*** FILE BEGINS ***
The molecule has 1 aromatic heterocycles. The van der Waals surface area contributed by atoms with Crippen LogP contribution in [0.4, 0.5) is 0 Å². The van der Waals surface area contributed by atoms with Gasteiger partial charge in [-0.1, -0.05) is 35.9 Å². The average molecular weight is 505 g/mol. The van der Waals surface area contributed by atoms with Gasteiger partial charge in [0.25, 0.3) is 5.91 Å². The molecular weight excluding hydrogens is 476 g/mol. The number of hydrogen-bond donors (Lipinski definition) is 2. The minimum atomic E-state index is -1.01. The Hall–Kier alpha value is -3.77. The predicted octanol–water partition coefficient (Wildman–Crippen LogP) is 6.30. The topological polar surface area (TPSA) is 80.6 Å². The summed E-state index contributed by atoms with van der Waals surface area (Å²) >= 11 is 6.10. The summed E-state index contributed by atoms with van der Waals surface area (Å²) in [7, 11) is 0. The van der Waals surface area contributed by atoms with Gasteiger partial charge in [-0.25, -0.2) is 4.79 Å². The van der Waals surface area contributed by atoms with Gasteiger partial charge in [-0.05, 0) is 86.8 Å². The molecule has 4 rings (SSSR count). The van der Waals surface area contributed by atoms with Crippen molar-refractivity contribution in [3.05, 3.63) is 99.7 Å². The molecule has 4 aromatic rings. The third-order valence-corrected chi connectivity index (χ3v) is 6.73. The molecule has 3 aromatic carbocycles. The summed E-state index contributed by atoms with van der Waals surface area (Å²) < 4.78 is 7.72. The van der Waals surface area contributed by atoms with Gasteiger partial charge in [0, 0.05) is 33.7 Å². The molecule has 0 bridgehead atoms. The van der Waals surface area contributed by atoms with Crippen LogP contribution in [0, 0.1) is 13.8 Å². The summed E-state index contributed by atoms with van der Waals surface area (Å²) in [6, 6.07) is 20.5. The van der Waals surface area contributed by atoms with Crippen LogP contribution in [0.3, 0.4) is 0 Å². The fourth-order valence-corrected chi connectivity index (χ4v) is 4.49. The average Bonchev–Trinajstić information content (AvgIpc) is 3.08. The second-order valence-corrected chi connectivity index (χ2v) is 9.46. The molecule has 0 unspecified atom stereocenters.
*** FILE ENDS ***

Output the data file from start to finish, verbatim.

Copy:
The molecule has 1 aromatic heterocycles. The van der Waals surface area contributed by atoms with Crippen LogP contribution in [0.4, 0.5) is 0 Å². The van der Waals surface area contributed by atoms with Gasteiger partial charge in [-0.1, -0.05) is 35.9 Å². The average molecular weight is 505 g/mol. The van der Waals surface area contributed by atoms with Gasteiger partial charge in [0.25, 0.3) is 5.91 Å². The molecular weight excluding hydrogens is 476 g/mol. The number of hydrogen-bond donors (Lipinski definition) is 2. The minimum atomic E-state index is -1.01. The Hall–Kier alpha value is -3.77. The predicted octanol–water partition coefficient (Wildman–Crippen LogP) is 6.30. The topological polar surface area (TPSA) is 80.6 Å². The summed E-state index contributed by atoms with van der Waals surface area (Å²) >= 11 is 6.10. The summed E-state index contributed by atoms with van der Waals surface area (Å²) in [7, 11) is 0. The van der Waals surface area contributed by atoms with Gasteiger partial charge in [-0.25, -0.2) is 4.79 Å². The van der Waals surface area contributed by atoms with Gasteiger partial charge in [-0.05, 0) is 86.8 Å². The molecule has 4 rings (SSSR count). The van der Waals surface area contributed by atoms with Crippen molar-refractivity contribution in [3.05, 3.63) is 99.7 Å². The molecule has 4 aromatic rings. The third-order valence-corrected chi connectivity index (χ3v) is 6.73. The molecule has 3 aromatic carbocycles. The summed E-state index contributed by atoms with van der Waals surface area (Å²) < 4.78 is 7.72. The van der Waals surface area contributed by atoms with Gasteiger partial charge in [0, 0.05) is 33.7 Å². The molecule has 0 bridgehead atoms. The van der Waals surface area contributed by atoms with Crippen LogP contribution in [0, 0.1) is 13.8 Å². The summed E-state index contributed by atoms with van der Waals surface area (Å²) in [6, 6.07) is 20.5. The van der Waals surface area contributed by atoms with Crippen LogP contribution in [0.3, 0.4) is 0 Å². The fourth-order valence-corrected chi connectivity index (χ4v) is 4.49. The average Bonchev–Trinajstić information content (AvgIpc) is 3.08. The second-order valence-corrected chi connectivity index (χ2v) is 9.46. The molecule has 0 unspecified atom stereocenters.